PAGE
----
Notepaper App Showdown: Bamboo, FiftyThree, and Noteshelf
Most geeks like me suffer from a condition called Amazing New Tech Syndrome. The chief symptom of ANTS is a happy delirium over the latest gadget you’ve acquired, followed by resentful disillusionment toward that same gadget as soon as a newer one comes out. You can only assuage the resentment by buying the new gadget, at which point the cycle starts over.
It happens with apps and software too, and I’ve been going through it lately with notepaper apps for the iPad. For a long time, I thought the coolest tablet app for drawing, sketching, and doodling was Bamboo Paper, from Wacom, the maker of pen-based displays tablets. But then I heard about Noteshelf, from Tokyo-based Fluid Touch. And then last week, a small New York- and Seattle-based design firm called FiftyThree came out with an app simply called Paper.
What’s a geek to do?! For anyone who sees notetaking and sketching as one of the iPad’s strengths, we’re in a moment of unparalleled bounty. In addition to the three apps just mentioned, there are dozens of other notepaper apps to choose from, such as Penultimate, Notability, and Taposé. You can download them all if you want—like many mobile apps, they’re incredibly inexpensive for what you get. But unless you don’t care about having your notes scattered across many apps, you’ll eventually want to pick one or two notepaper apps and stick with them. To help with that, I want to tell you about the best features of FiftyThree Paper, Bamboo Paper, and Noteshelf.
But first a word about styluses. Or is it styli? All of these notepaper apps work just fine without one, and obviously, the iPad is designed to be stylus-free. But there are situations where a stylus is helpful. (Incidentally, I think the new wave of pen-based gadgets such as the Samsung Galaxy Note have been unfairly ridiculed.) If you want to make full use of a notepaper app, I suggest investing in an iPad-compatible stylus such as the Wacom Bamboo stylus, which is what I’ve got, or similar doohickeys from BoxWave or Griffin. These all come with a rubberized tip that tricks the iPad’s capacitive screen into thinking that you’re touching it with your finger. You get the benefit of a more controlled stroke, plus you sidestep fat finger syndrome. (If you’re feeling cheap, you can make your own stylus from a plastic ball-point pen and a sponge.)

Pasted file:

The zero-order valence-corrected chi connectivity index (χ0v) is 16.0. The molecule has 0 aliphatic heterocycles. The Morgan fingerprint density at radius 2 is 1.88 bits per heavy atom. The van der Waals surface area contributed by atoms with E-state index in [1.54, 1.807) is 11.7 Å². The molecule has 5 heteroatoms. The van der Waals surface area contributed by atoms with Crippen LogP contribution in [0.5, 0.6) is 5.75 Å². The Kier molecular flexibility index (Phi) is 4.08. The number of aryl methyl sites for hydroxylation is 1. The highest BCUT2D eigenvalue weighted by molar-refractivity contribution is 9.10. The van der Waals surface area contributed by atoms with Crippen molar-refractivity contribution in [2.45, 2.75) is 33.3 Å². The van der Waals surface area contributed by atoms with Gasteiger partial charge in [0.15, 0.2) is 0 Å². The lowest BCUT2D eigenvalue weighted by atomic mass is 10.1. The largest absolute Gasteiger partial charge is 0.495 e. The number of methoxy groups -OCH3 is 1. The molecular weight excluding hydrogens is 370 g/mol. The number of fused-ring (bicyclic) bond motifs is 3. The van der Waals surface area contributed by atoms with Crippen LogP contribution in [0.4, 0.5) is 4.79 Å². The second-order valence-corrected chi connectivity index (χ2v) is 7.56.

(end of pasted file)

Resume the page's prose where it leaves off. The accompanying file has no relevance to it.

Makers of notepaper apps tend to veer toward either extreme simplicity or extreme feature-richness. FiftyThree’s free Paper app is a minimalist’s dream. You can tell the company strained to keep extra features out—indeed, sometimes at the expense of functionality. But the app is so pretty that you tend to forgive its shortcomings.
When you open FiftyThree Paper, you see Moleskine-style images of your notebooks, complete with faux elastic band. On this opening screen there are only a few options: swipe between your notebooks; partially open a notebook and swipe through its pages; delete a notebook; share a notebook page via e-mail, Tumblr, Facebook, or Twitter; or create a new notebook. Much of the app’s beauty is in the animations that occur when you swipe between notebooks or open a notebook. Granted, these don’t add to the app’s utility, but they’re the kind of thing user-interface mavens like me tend to geek out over.
Within a notebook, your options are similarly spare. In fact, FiftyThree Paper is the only app I have ever seen that has zero onscreen buttons or controls—a new notebook page is literally a blank white screen. All the action happens using tools that you select from a slide-up drawer. There are six drawing tools—a fountain pen for drawing, a pencil, a highlighter, an ink pen for writing, a watercolor brush, and an eraser—and a choice of nine colors, all muted pastels. No glitter and neon here—at a poetry slam, the guys from FiftyThree would be the ones off in the corner scribbling haiku. (The company’s current business model is interesting. It gives away the app, and the fountain-pen drawing tool is free, but the other tools cost $1.99 each through in-app purchase. So if you got all of them, you’d wind up spending $8 on this app. Still pretty cheap, considering that a single Moleskine pocket notebook will set you back $12 or more.)
And that’s about it. There are a few nifty features—for example, you can customize your notebook cover using an image from your iPad’s photo album. FiftyThree lavished special attention on the watercolor pen, which allows you to create new colors by blending the existing ones. And there’s a magical feature called “rewind”: moving two fingers in a counterclockwise circle will undo your last several actions.
But mostly, FiftyThree Paper is distinguished by what it doesn’t do. Clearly, the designers were aiming for a careful balance of function and beauty—they explain as much in “Making Paper,” an introductory notebook that comes with the app. Utility notetaking apps for coursework, to-do lists, and the like are “necessary” but “boring,” they assert, while expressive painting apps such as ArtStudio, ArtRage, and Sketchbook Pro have “lots of settings” and require “lots of skill.”
This app is close to the middle of that spectrum, but I’m not sure it hits the sweet spot. The absence of onscreen controls, for example, means that it’s easy to confuse certain gestures: if you’re trying to swipe from one notebook page to the next with a page-turning motion, you’re just as liable to make a pen mark in the right margin. Seemingly sensible features such as … Next Page »
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